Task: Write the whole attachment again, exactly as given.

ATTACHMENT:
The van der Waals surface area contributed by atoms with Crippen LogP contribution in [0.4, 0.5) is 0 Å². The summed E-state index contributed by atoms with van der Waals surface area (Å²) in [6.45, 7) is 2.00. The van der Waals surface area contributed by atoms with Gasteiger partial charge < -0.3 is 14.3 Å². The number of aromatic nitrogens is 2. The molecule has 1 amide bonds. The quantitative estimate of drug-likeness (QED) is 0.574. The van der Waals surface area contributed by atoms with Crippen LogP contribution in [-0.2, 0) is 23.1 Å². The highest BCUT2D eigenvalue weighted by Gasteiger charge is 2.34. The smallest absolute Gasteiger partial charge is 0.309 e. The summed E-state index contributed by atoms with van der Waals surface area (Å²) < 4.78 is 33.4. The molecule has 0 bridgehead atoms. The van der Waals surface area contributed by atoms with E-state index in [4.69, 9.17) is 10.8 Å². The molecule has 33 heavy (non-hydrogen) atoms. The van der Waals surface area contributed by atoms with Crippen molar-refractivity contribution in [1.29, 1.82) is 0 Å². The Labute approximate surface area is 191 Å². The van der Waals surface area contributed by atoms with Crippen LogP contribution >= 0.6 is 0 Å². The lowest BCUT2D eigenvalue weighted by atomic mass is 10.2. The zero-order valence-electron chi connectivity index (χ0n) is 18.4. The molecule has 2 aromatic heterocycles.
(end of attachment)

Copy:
The van der Waals surface area contributed by atoms with Crippen LogP contribution in [0.4, 0.5) is 0 Å². The summed E-state index contributed by atoms with van der Waals surface area (Å²) in [6.45, 7) is 2.00. The van der Waals surface area contributed by atoms with Gasteiger partial charge < -0.3 is 14.3 Å². The number of aromatic nitrogens is 2. The molecule has 1 amide bonds. The quantitative estimate of drug-likeness (QED) is 0.574. The van der Waals surface area contributed by atoms with Crippen LogP contribution in [-0.2, 0) is 23.1 Å². The highest BCUT2D eigenvalue weighted by Gasteiger charge is 2.34. The smallest absolute Gasteiger partial charge is 0.309 e. The summed E-state index contributed by atoms with van der Waals surface area (Å²) < 4.78 is 33.4. The molecule has 0 bridgehead atoms. The van der Waals surface area contributed by atoms with E-state index in [4.69, 9.17) is 10.8 Å². The molecule has 33 heavy (non-hydrogen) atoms. The van der Waals surface area contributed by atoms with Crippen molar-refractivity contribution in [1.29, 1.82) is 0 Å². The Labute approximate surface area is 191 Å². The van der Waals surface area contributed by atoms with Crippen LogP contribution >= 0.6 is 0 Å². The lowest BCUT2D eigenvalue weighted by atomic mass is 10.2. The zero-order valence-electron chi connectivity index (χ0n) is 18.4. The molecule has 2 aromatic heterocycles.